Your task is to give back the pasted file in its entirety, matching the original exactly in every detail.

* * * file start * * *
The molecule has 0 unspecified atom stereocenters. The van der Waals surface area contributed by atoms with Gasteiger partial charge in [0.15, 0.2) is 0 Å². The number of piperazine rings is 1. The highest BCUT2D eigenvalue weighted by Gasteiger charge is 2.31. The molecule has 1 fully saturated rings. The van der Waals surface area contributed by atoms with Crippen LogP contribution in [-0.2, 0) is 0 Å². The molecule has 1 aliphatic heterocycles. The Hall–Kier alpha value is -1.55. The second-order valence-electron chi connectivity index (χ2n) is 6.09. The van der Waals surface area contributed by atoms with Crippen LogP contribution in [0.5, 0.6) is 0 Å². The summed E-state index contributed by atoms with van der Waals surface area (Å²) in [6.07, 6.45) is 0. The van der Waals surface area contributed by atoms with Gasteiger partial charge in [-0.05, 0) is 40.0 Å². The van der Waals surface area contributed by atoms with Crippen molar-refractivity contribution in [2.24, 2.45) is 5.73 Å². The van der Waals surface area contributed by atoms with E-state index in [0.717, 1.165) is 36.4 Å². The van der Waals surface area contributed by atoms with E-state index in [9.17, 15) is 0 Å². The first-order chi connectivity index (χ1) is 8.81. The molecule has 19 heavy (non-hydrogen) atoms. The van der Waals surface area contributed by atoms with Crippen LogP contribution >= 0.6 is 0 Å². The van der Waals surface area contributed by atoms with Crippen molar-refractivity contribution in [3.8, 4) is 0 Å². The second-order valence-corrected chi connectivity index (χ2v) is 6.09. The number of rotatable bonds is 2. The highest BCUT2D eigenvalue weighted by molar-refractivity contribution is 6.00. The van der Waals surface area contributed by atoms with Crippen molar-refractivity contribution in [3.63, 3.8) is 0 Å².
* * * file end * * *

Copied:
The molecule has 0 unspecified atom stereocenters. The van der Waals surface area contributed by atoms with Gasteiger partial charge in [0.15, 0.2) is 0 Å². The number of piperazine rings is 1. The highest BCUT2D eigenvalue weighted by Gasteiger charge is 2.31. The molecule has 1 fully saturated rings. The van der Waals surface area contributed by atoms with Crippen LogP contribution in [-0.2, 0) is 0 Å². The molecule has 1 aliphatic heterocycles. The Hall–Kier alpha value is -1.55. The second-order valence-electron chi connectivity index (χ2n) is 6.09. The van der Waals surface area contributed by atoms with Crippen LogP contribution in [0.5, 0.6) is 0 Å². The summed E-state index contributed by atoms with van der Waals surface area (Å²) in [6.07, 6.45) is 0. The van der Waals surface area contributed by atoms with Gasteiger partial charge in [-0.05, 0) is 40.0 Å². The van der Waals surface area contributed by atoms with Crippen molar-refractivity contribution in [2.24, 2.45) is 5.73 Å². The van der Waals surface area contributed by atoms with E-state index in [0.717, 1.165) is 36.4 Å². The van der Waals surface area contributed by atoms with E-state index in [9.17, 15) is 0 Å². The first-order chi connectivity index (χ1) is 8.81. The molecule has 19 heavy (non-hydrogen) atoms. The van der Waals surface area contributed by atoms with Crippen LogP contribution >= 0.6 is 0 Å². The van der Waals surface area contributed by atoms with Crippen molar-refractivity contribution in [3.8, 4) is 0 Å². The second-order valence-corrected chi connectivity index (χ2v) is 6.09. The number of rotatable bonds is 2. The highest BCUT2D eigenvalue weighted by molar-refractivity contribution is 6.00. The van der Waals surface area contributed by atoms with Crippen molar-refractivity contribution in [3.63, 3.8) is 0 Å².